Is it really surprising that TOC was gazetted as a political association by PMO, given its apparant activist slant towards Western liberal activism and views, as I previously wrote here? As I had asked earlier on, of all the activism which TOC engaged in for 2010, how many of them were on issues which weigh heavily on the mind of ordinary working-class Singaporeans? How many petition letter campaigns did TOC conduct on the behalf on Singaporeans on rising HDB prices? How many rallies did it hold in Speakers’ Corner protesting the rising cost of living for ordinary Singaporeans? How many public statements did it issue to the Singapore Government to cease-and-desist importing foreign labour which drives down wages while pushing up the cost of living?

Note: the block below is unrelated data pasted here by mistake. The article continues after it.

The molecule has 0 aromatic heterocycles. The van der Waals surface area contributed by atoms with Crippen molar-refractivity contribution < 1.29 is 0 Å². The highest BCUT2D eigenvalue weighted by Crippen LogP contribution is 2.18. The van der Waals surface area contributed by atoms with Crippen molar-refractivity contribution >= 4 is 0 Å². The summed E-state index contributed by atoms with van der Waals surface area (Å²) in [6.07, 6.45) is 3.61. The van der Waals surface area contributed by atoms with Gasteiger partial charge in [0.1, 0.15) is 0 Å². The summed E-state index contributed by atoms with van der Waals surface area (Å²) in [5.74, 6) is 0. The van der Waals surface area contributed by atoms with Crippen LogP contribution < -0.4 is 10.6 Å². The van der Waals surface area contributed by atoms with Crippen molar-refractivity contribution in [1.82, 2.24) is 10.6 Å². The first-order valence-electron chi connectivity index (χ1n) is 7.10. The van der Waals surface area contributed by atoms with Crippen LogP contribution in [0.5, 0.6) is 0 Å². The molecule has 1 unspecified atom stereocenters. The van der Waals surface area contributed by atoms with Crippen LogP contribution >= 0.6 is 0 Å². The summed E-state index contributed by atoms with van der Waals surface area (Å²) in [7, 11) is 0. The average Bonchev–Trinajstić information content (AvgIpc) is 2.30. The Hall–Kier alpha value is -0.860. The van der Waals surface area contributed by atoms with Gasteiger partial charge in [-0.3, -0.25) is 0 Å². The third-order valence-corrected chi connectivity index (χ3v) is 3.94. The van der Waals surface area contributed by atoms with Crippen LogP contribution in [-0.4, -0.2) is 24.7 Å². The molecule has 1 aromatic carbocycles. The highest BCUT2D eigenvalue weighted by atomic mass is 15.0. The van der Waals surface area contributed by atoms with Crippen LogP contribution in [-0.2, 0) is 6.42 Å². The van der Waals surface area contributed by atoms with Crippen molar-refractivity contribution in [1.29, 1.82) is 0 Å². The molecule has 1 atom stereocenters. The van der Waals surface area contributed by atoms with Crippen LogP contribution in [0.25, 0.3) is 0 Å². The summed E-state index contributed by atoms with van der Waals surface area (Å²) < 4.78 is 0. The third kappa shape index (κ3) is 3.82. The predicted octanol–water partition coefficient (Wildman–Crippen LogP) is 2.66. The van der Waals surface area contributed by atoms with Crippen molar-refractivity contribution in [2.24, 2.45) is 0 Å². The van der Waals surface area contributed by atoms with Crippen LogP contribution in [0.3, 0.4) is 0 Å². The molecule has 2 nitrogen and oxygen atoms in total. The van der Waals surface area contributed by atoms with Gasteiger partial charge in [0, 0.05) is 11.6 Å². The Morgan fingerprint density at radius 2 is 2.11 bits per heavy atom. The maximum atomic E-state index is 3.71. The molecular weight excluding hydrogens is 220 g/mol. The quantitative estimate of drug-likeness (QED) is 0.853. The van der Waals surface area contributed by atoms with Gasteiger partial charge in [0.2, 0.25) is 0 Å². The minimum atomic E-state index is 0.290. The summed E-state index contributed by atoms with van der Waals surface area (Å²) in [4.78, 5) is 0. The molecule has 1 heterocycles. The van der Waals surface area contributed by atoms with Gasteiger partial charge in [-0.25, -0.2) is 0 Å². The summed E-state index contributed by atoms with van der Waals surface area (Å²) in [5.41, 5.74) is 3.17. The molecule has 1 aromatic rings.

Each and every one of those questions above link to an event TOC held over the past year. Click on them to read and ask yourself why didn’t they do likewise for the concerns of Singaporeans? Is TOC as they claim, really “a community of Singaporeans”? Or are they a special-interest group intolerant of opposing opinion (much like the mainstream media), and all too eager to promote their liberal Western agenda in Singapore which are out of step with socially conservative Singaporeans?
For many of us, TOC still remains a good read apart from its disagreeable moderation practice and out-of-step focus on liberal Western social issues. One can only hope that they will over time come to the understanding that being the “voice of moderation” doesn’t mean one has to practice so literally. I certainly hope that they would do so. The ball is in your court now, TOC. What will you do next?
Update: TOC has issued a reply here.